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Imaging Studies for Adhesive Capsulitis

The evaluation of a patient with adhesive capsulitis is not complete without an appropriate series of plain radiographs. True glenohumeral anterior-posterior views, along with axillary, scapular outlet and acromioclavicular views are considered necessary to exclude other shoulder girdle conditions which result in pain and stiffness. These films may often reveal osteopenia, but should not show any other definitive pathology. Additional radiographs of the neck, chest, or arm should be obtained if clinically indicated to exclude such problems as cervical radiculopathy, lung cancer, or humeral bone tumor.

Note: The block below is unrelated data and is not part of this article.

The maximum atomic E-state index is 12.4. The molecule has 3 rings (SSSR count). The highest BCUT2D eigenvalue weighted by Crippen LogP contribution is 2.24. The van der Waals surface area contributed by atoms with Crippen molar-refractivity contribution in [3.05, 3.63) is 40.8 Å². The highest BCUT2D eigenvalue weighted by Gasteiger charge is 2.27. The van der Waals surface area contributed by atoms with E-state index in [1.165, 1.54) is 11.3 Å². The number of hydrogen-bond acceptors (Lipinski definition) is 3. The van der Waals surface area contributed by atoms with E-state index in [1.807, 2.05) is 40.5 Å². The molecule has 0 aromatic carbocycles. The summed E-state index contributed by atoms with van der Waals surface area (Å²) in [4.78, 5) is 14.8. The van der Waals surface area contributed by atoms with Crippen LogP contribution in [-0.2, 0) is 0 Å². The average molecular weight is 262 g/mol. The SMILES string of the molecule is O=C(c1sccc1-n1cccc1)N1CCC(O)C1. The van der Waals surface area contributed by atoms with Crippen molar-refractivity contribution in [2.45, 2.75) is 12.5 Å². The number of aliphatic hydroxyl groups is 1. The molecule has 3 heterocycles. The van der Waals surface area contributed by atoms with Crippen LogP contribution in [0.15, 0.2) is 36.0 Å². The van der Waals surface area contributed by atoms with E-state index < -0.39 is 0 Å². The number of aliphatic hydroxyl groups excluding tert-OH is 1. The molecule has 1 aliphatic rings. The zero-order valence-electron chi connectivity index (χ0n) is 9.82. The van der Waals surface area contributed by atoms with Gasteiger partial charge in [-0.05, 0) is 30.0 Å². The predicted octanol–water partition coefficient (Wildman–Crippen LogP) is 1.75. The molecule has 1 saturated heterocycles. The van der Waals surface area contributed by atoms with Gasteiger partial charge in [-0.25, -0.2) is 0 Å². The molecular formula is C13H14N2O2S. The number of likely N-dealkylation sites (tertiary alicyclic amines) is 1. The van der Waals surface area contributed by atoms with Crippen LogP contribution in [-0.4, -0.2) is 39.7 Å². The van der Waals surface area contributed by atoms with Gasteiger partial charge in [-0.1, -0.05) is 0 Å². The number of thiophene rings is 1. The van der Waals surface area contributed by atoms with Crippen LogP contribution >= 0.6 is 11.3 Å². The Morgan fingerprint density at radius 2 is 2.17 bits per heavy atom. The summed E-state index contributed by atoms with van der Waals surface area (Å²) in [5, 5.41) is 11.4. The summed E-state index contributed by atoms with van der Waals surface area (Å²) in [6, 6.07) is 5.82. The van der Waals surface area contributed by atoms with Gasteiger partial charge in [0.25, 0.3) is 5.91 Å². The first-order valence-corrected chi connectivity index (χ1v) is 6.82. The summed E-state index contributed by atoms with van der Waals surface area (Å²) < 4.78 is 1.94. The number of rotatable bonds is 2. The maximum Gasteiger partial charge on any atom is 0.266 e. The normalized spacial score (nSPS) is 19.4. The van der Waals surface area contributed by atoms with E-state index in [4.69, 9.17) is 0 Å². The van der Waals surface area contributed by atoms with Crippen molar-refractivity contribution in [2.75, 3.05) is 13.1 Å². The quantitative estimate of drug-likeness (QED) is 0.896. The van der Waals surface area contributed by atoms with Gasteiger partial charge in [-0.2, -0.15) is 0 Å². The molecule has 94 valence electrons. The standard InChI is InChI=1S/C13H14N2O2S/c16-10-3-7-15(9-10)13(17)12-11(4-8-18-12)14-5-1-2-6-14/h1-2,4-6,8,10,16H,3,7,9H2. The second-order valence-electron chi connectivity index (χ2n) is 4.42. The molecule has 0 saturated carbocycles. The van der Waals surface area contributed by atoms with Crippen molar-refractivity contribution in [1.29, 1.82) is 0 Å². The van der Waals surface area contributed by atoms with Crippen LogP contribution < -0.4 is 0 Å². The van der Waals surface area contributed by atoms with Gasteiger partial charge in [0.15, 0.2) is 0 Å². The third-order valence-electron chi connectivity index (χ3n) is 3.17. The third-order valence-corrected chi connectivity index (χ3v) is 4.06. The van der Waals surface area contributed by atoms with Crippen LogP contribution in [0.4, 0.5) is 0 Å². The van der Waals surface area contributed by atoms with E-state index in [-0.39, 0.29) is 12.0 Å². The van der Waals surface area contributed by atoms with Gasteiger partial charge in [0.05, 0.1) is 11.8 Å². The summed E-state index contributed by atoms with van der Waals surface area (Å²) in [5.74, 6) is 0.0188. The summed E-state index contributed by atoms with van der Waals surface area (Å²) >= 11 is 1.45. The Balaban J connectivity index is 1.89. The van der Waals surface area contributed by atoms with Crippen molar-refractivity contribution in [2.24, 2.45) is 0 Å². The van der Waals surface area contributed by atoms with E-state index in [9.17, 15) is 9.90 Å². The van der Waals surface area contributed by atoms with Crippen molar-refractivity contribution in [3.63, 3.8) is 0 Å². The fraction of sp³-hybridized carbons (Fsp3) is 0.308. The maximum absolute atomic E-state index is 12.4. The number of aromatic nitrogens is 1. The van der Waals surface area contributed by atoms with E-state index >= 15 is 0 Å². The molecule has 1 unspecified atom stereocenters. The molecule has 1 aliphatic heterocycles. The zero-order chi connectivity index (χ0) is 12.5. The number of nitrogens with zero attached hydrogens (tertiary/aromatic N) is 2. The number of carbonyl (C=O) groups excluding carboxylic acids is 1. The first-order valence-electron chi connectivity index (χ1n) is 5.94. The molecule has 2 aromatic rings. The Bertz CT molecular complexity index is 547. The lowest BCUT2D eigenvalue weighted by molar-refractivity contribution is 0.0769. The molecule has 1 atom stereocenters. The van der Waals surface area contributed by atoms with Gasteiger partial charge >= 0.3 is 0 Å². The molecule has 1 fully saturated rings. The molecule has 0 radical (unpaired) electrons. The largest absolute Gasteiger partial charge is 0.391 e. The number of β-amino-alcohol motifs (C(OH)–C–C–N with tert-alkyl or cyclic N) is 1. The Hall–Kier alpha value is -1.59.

Other types of advanced imaging have been used in patients with adhesive capsulitis. Magnetic resonance imaging (MRI) may demonstrate thickening of the inferior capsule, and when performed with intravenous gadolinium may reveal enhancement in the capsule or synovium. MRI arthrography and standard arthrography can show decreased intra-articular volume and will commonly reveal a reduction in the size of the inferior capsular recess. Additional findings can include variable distention of the biceps sheath or the subscapularis recess. Dynamic ultrasound has been shown to display a reduction in supraspinatus excursion with attempted shoulder movement. Radionucleide scanning has demonstrated increased uptake of technetium on “posterior views” in frozen shoulder, versus increased anterior uptake in subacromial conditions and uptake involving the distal upper extremity in patients with reflex sympathetic dystrophy. None of these advanced tests, however, have been shown to be diagnostic of adhesive capsulitis and often are unnecessary unless needed to exclude other diagnoses.

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